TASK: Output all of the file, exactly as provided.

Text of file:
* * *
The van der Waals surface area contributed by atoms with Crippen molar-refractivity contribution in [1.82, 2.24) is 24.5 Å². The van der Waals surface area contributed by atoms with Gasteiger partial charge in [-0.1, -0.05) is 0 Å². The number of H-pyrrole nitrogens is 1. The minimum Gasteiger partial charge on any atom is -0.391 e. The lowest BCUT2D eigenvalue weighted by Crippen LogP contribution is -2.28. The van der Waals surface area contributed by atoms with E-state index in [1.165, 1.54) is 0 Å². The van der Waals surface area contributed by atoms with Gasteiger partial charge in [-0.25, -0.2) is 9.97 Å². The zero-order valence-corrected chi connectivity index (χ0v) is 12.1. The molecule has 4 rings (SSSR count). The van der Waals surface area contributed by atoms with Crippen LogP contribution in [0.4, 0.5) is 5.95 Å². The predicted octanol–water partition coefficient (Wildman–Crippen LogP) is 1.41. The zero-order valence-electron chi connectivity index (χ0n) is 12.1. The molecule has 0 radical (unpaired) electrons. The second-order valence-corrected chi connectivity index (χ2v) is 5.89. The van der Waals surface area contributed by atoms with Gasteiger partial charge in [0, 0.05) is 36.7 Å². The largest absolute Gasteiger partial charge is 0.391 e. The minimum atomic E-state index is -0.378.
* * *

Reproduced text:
The van der Waals surface area contributed by atoms with Crippen molar-refractivity contribution in [1.82, 2.24) is 24.5 Å². The van der Waals surface area contributed by atoms with Gasteiger partial charge in [-0.1, -0.05) is 0 Å². The number of H-pyrrole nitrogens is 1. The minimum Gasteiger partial charge on any atom is -0.391 e. The lowest BCUT2D eigenvalue weighted by Crippen LogP contribution is -2.28. The van der Waals surface area contributed by atoms with E-state index in [1.165, 1.54) is 0 Å². The van der Waals surface area contributed by atoms with Gasteiger partial charge in [-0.25, -0.2) is 9.97 Å². The zero-order valence-corrected chi connectivity index (χ0v) is 12.1. The molecule has 4 rings (SSSR count). The van der Waals surface area contributed by atoms with Crippen LogP contribution in [0.4, 0.5) is 5.95 Å². The predicted octanol–water partition coefficient (Wildman–Crippen LogP) is 1.41. The zero-order valence-electron chi connectivity index (χ0n) is 12.1. The molecule has 0 radical (unpaired) electrons. The second-order valence-corrected chi connectivity index (χ2v) is 5.89. The van der Waals surface area contributed by atoms with Gasteiger partial charge in [0, 0.05) is 36.7 Å². The largest absolute Gasteiger partial charge is 0.391 e. The minimum atomic E-state index is -0.378.